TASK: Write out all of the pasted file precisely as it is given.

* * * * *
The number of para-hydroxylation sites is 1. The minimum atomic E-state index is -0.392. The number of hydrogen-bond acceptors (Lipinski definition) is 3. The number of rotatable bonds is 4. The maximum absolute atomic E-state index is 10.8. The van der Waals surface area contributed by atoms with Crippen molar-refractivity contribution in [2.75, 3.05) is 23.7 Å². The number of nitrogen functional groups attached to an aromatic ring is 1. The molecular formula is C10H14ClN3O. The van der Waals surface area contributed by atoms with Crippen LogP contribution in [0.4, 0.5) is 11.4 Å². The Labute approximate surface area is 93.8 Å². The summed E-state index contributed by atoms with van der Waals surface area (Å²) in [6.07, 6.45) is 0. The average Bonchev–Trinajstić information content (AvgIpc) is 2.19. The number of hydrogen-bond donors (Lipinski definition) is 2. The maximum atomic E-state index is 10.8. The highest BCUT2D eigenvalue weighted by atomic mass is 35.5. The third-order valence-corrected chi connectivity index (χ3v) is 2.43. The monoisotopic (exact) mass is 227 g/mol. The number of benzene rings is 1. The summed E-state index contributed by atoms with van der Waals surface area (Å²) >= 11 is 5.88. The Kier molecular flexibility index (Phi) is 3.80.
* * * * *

The number of para-hydroxylation sites is 1. The minimum atomic E-state index is -0.392. The number of hydrogen-bond acceptors (Lipinski definition) is 3. The number of rotatable bonds is 4. The maximum absolute atomic E-state index is 10.8. The van der Waals surface area contributed by atoms with Crippen molar-refractivity contribution in [2.75, 3.05) is 23.7 Å². The number of nitrogen functional groups attached to an aromatic ring is 1. The molecular formula is C10H14ClN3O. The van der Waals surface area contributed by atoms with Crippen LogP contribution in [0.4, 0.5) is 11.4 Å². The Labute approximate surface area is 93.8 Å². The summed E-state index contributed by atoms with van der Waals surface area (Å²) in [6.07, 6.45) is 0. The average Bonchev–Trinajstić information content (AvgIpc) is 2.19. The number of hydrogen-bond donors (Lipinski definition) is 2. The maximum atomic E-state index is 10.8. The highest BCUT2D eigenvalue weighted by atomic mass is 35.5. The third-order valence-corrected chi connectivity index (χ3v) is 2.43. The monoisotopic (exact) mass is 227 g/mol. The number of benzene rings is 1. The summed E-state index contributed by atoms with van der Waals surface area (Å²) >= 11 is 5.88. The Kier molecular flexibility index (Phi) is 3.80.